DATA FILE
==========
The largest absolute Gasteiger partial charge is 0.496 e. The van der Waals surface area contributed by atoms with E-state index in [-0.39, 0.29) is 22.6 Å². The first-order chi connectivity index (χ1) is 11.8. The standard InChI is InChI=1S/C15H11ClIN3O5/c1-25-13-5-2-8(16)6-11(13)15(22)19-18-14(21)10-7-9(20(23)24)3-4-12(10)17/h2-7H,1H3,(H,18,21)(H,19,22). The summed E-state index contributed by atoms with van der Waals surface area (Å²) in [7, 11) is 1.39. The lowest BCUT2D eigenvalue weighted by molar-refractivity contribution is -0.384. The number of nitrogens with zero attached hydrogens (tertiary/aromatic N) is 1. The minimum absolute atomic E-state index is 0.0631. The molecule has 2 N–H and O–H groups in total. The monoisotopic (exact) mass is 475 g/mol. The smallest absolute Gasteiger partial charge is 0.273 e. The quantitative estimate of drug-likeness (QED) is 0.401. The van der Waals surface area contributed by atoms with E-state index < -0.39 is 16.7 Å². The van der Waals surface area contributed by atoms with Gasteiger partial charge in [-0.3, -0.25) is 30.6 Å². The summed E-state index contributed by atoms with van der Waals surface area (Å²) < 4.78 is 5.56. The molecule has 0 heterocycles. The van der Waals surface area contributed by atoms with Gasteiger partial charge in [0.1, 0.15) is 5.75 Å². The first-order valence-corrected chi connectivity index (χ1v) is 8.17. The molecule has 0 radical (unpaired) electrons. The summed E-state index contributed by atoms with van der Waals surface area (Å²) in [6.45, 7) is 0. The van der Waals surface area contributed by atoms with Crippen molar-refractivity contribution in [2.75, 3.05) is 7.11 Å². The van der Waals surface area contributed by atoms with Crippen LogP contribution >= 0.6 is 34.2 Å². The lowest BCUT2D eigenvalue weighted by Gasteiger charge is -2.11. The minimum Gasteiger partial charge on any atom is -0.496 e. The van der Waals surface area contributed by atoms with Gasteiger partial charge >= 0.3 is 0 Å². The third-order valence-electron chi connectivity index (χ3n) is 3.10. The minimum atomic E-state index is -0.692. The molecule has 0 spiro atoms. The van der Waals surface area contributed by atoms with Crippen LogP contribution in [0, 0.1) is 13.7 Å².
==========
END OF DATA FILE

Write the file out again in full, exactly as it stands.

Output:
The largest absolute Gasteiger partial charge is 0.496 e. The van der Waals surface area contributed by atoms with E-state index in [-0.39, 0.29) is 22.6 Å². The first-order chi connectivity index (χ1) is 11.8. The standard InChI is InChI=1S/C15H11ClIN3O5/c1-25-13-5-2-8(16)6-11(13)15(22)19-18-14(21)10-7-9(20(23)24)3-4-12(10)17/h2-7H,1H3,(H,18,21)(H,19,22). The summed E-state index contributed by atoms with van der Waals surface area (Å²) in [7, 11) is 1.39. The lowest BCUT2D eigenvalue weighted by molar-refractivity contribution is -0.384. The number of nitrogens with zero attached hydrogens (tertiary/aromatic N) is 1. The minimum absolute atomic E-state index is 0.0631. The molecule has 2 N–H and O–H groups in total. The monoisotopic (exact) mass is 475 g/mol. The smallest absolute Gasteiger partial charge is 0.273 e. The quantitative estimate of drug-likeness (QED) is 0.401. The van der Waals surface area contributed by atoms with E-state index < -0.39 is 16.7 Å². The van der Waals surface area contributed by atoms with Gasteiger partial charge in [-0.3, -0.25) is 30.6 Å². The summed E-state index contributed by atoms with van der Waals surface area (Å²) < 4.78 is 5.56. The molecule has 0 heterocycles. The van der Waals surface area contributed by atoms with Gasteiger partial charge in [0.1, 0.15) is 5.75 Å². The first-order valence-corrected chi connectivity index (χ1v) is 8.17. The molecule has 0 radical (unpaired) electrons. The summed E-state index contributed by atoms with van der Waals surface area (Å²) in [6.45, 7) is 0. The van der Waals surface area contributed by atoms with Crippen molar-refractivity contribution in [2.75, 3.05) is 7.11 Å². The van der Waals surface area contributed by atoms with Crippen LogP contribution >= 0.6 is 34.2 Å². The lowest BCUT2D eigenvalue weighted by Gasteiger charge is -2.11. The minimum Gasteiger partial charge on any atom is -0.496 e. The van der Waals surface area contributed by atoms with Gasteiger partial charge >= 0.3 is 0 Å². The third-order valence-electron chi connectivity index (χ3n) is 3.10. The minimum atomic E-state index is -0.692. The molecule has 0 spiro atoms. The van der Waals surface area contributed by atoms with Crippen LogP contribution in [0, 0.1) is 13.7 Å².